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A MARINE STEM-TETRAPOD FROM THE DEVONIAN OF WESTERN NORTH AMERICA AND THE EVOLUTION OF TETRAPOD LOCOMOTOR (AD)APTATIONS AND ENVIRONMENTS

  • Author(s): SWARTZ, BRIAN ANDREW
  • Advisor(s): Padian, Kevin
  • et al.
Abstract

Major evolutionary transitions transpire in an environmental context. Thus, to understand the advent of novelty or exaptation in evolution, aptations and nonaptations must be resolved with ecological insight. Previous work on the origin of terrestrial vertebrates has focused on reconstructions of paleoenvironments or isolated examples of axial and appendicular function, but little work has been done to synthesize the role of evolutionary morphology and evolutionary theory in the origin of terrestrial locomotion, or to integrate paleoecological reconstructions to address the environments within which these changes evolved.

To understand the origin of axial and appendicular systems in their ecological context, I have combined data from a description of a fully articulated stem-tetrapod taxon and comparative evolutionary and paleoenvironmental analyses of total-group tetrapods to answer four questions: (1) what are the traits that underpin the tetrapod condition?; (2) how well do current phylogenies explain the distribution of character-states among Devonian and Carboniferous stem-tetrapods?; (3) how do the environments of stem-tetrapods inform and contextualize these evolutionary changes?; and (4) given the distribution of synapomorphies, and what is known about how extant and extinct sarcopterygians (including tetrapods) negotiate their aquatic and terrestrial environments, how do insights from evolutionary morphology and evolutionary theory inform the origin of walking on land?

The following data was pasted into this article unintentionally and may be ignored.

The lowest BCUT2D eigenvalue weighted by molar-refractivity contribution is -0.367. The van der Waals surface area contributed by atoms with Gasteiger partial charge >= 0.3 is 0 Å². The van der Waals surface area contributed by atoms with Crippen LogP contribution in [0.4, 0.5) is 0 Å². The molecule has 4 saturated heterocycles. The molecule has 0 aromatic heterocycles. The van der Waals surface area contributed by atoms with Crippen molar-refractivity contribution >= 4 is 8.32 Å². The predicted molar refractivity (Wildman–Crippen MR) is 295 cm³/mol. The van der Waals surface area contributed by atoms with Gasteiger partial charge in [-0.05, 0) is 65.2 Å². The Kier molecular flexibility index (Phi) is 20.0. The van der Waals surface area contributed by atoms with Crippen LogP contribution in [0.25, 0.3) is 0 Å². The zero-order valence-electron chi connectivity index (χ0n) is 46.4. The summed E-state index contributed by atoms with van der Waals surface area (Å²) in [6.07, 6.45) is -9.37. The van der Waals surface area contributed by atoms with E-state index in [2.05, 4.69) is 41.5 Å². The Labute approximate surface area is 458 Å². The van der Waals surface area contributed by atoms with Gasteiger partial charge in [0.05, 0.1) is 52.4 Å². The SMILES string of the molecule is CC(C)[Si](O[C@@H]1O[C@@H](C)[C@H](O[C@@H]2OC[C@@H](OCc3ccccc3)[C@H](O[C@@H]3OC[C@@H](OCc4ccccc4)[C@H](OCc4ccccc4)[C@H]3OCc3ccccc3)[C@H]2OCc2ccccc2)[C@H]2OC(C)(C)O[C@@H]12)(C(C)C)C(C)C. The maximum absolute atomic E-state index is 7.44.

The discovery and description of the marine stem-tetrapod from the Devonian of Nevada helps to clarify the phylogenetic, environmental, and anatomical framework that underpins the tetrapod condition. This new taxon, Tinirau clackae, demonstrates that substantial parallelism pervaded the early history of stem-tetrapods, supports an earlier origin of the tetrapod lineage, and further documents that incipient stages of the terrestrial appendicular condition began when sarcopterygians still retained their median fins and occupied aquatic habitats. Moreover, the phylogeny helps structure the traits that diagnose crown-tetrapods, their paleoenvironmental history, and the origin of their locomotory strategies. Without this result, the early history of elpistostegalians would still begin with Panderichthys and Thomson's (1980) marine origins hypothesis (variant II) would remain uncorroborated.

The integration of these paleontological data with data from extant taxa suggests that (i) the trot evolved at least three times in gnathostome evolution; (ii) the tetrapod myaxial condition evolved in water ~35 million years before the origin of amphibious sarcopterygians; (iii) trackway data from modern and fossil records cannot verify whether the lateral sequence diagonal-couplet gait evolved by the end of the Devonian; (iv) the original function of the physical neck--i.e., a space between head and shoulder--was more likely related to the origin of terrestrial locomotion than to any requirement for neck mobility; and (v) distinguishing aptations and nonaptations in a continuum of historical, constructional, and functional influences is critical to elucidating evolutionary transformations.

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